Just a few years ago, Chip Rogers was a rising star in Georgia politics. He was a possible contestant for the lieutenant governor’s office if Casey Cagle sought higher office, and a sure-fire future gubernatorial candidate himself. Today, he said he’s leaving the Legislature altogether for a position at Georgia Public Broadcasting — a sharp, sudden end (for now, anyway) to a once-promising political career.
On the positive side, Rogers was strongly associated with the causes of school choice and property-tax reform. He pushed the first measure involving vouchers (for students with special needs) and tried unsuccessfully the last couple of years to expand that program to children of military and foster families. He helped reinstate the state’s Charter Schools Commission, after the Supreme Court declared it unconstitutional, by maneuvering this year’s constitutional amendment through the Senate. He was a likeable guy, and he went after big ideas.
He also attracted his share of critics, and controversy found him time and again. Some of these controversies — for instance, a business deal (with U.S. Rep. Tom Graves) gone bad — were more serious than others — such as a much-ridiculed bill requiring consent for the implantation of microchips.
But the most politically damaging controversy, by far, was his role in the leadership putsch in the Senate two years ago. Rogers helped lead the group of senators who stripped Lt. Gov. Casey Cagle of some of his powers so that they could run the chamber themselves. As the Senate’s majority leader and a telegenic, Atlanta-area legislator (he represented Cherokee County), he was a leading spokesman for a chamber that was criticized many times over the past two years for appearing rudderless. Neither Gov. Nathan Deal nor, more publicly, Speaker David Ralston, relished seeing their legislative priorities subjected to a Senate run by consensus within the GOP caucus.
Most bills, whether large or small in importance, ran the risk of becoming ensnared in the chamber’s running leadership fight. In the end, most of the more prominent bills during the last two legislative sessions managed to get through the Senate run by Rogers and President Pro Tem Tommie Williams. But the arrangement required their constant vigilance and, from my dealings with them, seemed to wear them down — both in terms of their energy and patience, and in terms of their standing with their own caucus.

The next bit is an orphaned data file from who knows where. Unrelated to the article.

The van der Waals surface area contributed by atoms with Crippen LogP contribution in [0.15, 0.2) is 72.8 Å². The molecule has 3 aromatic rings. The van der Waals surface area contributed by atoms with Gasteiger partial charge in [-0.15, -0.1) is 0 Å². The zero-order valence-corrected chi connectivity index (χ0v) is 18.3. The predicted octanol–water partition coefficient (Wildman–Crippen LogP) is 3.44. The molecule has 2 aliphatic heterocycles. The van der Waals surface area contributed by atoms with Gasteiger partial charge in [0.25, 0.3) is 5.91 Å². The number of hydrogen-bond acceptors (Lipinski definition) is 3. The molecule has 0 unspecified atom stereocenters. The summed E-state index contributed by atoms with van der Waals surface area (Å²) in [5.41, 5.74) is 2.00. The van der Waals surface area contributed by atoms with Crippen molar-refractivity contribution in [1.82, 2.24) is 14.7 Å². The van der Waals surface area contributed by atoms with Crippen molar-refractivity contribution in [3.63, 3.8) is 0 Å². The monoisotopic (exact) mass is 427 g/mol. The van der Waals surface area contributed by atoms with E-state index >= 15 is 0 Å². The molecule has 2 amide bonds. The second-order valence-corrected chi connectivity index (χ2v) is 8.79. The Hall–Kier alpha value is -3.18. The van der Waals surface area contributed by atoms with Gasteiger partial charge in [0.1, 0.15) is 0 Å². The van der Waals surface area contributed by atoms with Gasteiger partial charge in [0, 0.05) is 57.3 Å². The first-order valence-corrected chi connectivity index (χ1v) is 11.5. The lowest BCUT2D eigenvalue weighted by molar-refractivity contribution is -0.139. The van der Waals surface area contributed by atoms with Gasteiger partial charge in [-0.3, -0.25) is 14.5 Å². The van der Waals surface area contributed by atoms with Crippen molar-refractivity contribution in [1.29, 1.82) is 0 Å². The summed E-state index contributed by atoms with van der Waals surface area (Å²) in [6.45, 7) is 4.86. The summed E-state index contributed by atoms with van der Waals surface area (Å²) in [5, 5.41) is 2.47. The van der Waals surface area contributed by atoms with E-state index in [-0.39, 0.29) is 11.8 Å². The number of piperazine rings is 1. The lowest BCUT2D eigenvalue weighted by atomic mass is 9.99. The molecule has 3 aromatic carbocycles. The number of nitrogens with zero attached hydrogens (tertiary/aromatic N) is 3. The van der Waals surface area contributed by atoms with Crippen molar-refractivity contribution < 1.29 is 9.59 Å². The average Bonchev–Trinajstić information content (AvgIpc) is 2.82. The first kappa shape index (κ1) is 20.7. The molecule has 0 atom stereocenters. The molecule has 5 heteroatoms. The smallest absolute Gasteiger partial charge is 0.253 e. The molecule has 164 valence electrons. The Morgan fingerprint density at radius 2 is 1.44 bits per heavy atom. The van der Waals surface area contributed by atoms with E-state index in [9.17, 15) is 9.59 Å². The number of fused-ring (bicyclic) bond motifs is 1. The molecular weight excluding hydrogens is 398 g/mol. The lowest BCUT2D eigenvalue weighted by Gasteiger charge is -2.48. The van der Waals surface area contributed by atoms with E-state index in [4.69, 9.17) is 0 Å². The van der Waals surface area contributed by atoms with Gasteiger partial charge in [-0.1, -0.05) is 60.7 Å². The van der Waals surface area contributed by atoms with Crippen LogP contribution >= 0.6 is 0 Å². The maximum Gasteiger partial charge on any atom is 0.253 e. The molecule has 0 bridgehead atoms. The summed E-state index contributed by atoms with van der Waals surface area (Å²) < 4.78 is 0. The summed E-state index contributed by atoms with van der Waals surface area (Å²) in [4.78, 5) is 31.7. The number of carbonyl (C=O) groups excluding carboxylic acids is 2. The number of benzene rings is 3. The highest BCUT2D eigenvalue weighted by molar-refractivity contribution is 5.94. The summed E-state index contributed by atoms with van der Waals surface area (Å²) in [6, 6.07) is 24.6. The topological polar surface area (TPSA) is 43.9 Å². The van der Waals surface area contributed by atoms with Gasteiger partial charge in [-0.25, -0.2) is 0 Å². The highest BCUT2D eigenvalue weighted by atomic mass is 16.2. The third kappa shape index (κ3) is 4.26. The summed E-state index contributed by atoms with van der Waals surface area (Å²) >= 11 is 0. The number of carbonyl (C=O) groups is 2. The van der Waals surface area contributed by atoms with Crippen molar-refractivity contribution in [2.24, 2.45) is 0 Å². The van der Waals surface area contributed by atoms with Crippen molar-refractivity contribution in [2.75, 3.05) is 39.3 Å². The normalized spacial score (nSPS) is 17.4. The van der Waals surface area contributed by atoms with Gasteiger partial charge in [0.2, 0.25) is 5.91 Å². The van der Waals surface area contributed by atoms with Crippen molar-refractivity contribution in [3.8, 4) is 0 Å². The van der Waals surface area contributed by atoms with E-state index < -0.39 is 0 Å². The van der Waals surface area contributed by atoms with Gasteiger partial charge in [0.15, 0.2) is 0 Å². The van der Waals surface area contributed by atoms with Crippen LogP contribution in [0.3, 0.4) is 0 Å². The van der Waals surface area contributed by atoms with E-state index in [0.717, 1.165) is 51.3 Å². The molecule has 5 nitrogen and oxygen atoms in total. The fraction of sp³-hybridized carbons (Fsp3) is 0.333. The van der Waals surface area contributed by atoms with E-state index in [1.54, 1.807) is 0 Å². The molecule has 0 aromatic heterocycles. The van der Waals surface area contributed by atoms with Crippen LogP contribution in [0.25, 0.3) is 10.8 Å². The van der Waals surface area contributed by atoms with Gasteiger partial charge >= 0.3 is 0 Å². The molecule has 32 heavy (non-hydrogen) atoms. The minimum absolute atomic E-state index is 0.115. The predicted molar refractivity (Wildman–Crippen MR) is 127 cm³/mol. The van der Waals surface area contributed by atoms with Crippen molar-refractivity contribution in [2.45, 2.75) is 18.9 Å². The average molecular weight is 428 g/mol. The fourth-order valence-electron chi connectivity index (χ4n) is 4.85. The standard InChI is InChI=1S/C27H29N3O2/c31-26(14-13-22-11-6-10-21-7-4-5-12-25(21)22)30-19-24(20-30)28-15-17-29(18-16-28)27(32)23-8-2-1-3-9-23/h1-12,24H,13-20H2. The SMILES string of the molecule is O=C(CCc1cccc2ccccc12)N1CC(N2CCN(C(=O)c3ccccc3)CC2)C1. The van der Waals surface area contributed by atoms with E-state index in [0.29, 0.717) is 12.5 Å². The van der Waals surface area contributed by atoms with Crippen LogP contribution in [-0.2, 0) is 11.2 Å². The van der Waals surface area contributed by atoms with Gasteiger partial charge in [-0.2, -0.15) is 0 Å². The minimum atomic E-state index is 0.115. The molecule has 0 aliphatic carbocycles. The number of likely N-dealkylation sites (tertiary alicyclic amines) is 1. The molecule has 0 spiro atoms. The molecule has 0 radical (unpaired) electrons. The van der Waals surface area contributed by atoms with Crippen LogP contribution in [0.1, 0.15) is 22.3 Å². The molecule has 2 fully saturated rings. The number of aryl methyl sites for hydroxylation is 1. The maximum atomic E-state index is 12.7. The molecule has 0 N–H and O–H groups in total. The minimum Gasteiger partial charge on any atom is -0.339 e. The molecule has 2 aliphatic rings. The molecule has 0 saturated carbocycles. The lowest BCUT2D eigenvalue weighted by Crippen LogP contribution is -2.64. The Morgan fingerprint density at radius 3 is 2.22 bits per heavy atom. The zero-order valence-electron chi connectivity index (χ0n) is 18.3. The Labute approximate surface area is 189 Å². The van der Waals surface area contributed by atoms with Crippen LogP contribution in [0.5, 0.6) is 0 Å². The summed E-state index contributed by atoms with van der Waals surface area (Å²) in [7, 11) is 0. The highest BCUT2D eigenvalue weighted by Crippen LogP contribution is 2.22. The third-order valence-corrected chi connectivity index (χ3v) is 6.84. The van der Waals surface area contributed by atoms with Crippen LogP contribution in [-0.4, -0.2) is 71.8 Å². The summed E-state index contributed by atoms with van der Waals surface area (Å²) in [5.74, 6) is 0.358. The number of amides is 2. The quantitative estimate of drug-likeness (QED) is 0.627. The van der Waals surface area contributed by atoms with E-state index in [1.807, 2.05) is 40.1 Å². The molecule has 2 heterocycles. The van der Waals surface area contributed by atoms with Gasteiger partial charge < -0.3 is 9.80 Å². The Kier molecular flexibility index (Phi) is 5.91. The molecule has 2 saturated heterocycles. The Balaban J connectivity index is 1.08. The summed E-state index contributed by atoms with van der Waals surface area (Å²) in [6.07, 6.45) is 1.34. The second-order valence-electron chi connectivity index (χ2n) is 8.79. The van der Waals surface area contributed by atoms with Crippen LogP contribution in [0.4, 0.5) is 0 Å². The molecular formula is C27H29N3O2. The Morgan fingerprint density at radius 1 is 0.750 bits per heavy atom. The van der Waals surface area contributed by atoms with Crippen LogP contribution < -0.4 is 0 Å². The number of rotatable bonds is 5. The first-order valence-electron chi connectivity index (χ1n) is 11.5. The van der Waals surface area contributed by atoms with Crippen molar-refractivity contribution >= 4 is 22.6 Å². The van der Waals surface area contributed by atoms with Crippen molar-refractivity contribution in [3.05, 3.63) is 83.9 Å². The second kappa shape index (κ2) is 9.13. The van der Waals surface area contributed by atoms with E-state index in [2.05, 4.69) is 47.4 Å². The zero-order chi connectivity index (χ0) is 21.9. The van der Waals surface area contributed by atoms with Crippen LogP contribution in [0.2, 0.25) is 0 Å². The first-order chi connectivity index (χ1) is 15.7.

First Williams announced he would not be running again for pro tem, then his chosen successor was defeated soundly in a post-election caucus meeting. Rogers dropped out of his own re-election bid, and rumors started circulating almost immediately that he’d be out of office before year’s end.
Rogers’ departure almost closes the book on the first era of the Georgia GOP’s rule under the Gold Dome; he took the majority leader position when Glenn Richardson was speaker and ran the House with Mark Burkhalter and Jerry Keen; Cagle was lieutenant governor and Eric Johnson was Senate president pro tem; and Sonny Perdue was governor. Only Cagle remains in elected office (at this point, you’d have to say he was the winner of the Senate’s two-year “experiment”).
At age 44, Rogers is too young to write off as a potential comeback candidate one day. But for now, like that first GOP-led era, Rogers’ legacy will be a mixed bag: Some big early successes, followed by less accomplishment even as the GOP’s majorities grew larger, and more questions and infighting than answers toward the end.
– By Kyle Wingfield